Thicklin received his Bachelor in Ministry from Southeastern Theological Seminary and is in pursuit of his Doctorate in Philosophy. He has studied Psychology and Sociology at South University and the University of Phoenix. He is a Certified Cultural Competency Trainer, Anger Management Specialist, and Domestic Violence Specialist. Certified 24/7 Dad Trainer and Dr. Dad and 7 Secrets of Effective Fathering with the National Fatherhood Initiative and National Center on Fathering as well as Triple P Facilitator. He is the Founder of “Father’s Lifelines” A 10 week program that equips fathers with tools to navigate the waters of being a father inside of very challenging circumstances, Man Up Stand Up Against Domestic Violence and Man Up For Families is advocacy that mobilizes Men to get involved with eradicating domestic violence. These Men come from all walk of life but share a common goal of addressing domestic violence and building stronger families, Destiny Changers: Building Boys To Men is a 16 session curriculum that addresses boys from ages 11 to 18 years of age in equipping them with the tools to become good, strong and productive men, This program addresses everything from character, behavior, skills, belief systems, conflict resolution, self-esteem and legacy with the goal in mind to build strong men. He and his lovely wife Dr. Erica resides in West Palm Beach, FL and are the proud parents of a blended family of 7 adult children consisting of 5 sons and 2 daughters.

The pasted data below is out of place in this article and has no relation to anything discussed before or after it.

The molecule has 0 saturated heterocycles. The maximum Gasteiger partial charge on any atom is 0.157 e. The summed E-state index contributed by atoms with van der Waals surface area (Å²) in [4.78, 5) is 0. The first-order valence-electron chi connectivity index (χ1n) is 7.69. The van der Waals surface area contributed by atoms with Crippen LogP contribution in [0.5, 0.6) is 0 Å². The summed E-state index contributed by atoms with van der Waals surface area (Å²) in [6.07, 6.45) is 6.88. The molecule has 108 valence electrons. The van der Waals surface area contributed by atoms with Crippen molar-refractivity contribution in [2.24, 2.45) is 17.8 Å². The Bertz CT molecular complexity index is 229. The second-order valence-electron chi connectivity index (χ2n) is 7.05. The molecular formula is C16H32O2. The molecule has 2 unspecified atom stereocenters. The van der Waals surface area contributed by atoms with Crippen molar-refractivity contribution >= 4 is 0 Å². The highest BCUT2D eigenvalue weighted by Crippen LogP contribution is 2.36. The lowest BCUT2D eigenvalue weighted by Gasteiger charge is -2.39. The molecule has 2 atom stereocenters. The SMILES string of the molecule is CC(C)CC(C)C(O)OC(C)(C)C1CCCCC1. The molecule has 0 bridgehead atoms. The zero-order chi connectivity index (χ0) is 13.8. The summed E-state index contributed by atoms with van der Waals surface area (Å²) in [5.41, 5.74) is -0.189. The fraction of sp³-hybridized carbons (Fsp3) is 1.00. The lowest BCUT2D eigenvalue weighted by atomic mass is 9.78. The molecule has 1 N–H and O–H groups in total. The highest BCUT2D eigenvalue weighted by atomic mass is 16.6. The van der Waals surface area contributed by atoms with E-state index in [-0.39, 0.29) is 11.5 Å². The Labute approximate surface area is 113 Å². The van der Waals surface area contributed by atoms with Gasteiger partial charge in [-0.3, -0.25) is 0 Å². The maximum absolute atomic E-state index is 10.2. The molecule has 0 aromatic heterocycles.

Deborah D. Tucker has contributed 42 years of volunteer and professional leadership in building the movement to end violence. She serves as the Domestic Violence Specialist in the Division of Practice Excellence, Child Protective Services for the Texas Department of Family and Protective Services.
Debby is President of the Board of Directors of the National Center on Domestic and Sexual Violence, devoted to consulting, training, and advocacy. She co-chairs the Advisory Committee for Jewish Women International’s National Alliance to End Domestic Abuse and serves as the Military Co-Chair for the National Task Force to End Sexual and Domestic Violence. She is a member of the Advisory Committee for the Corporate Alliance to End Partner Violence.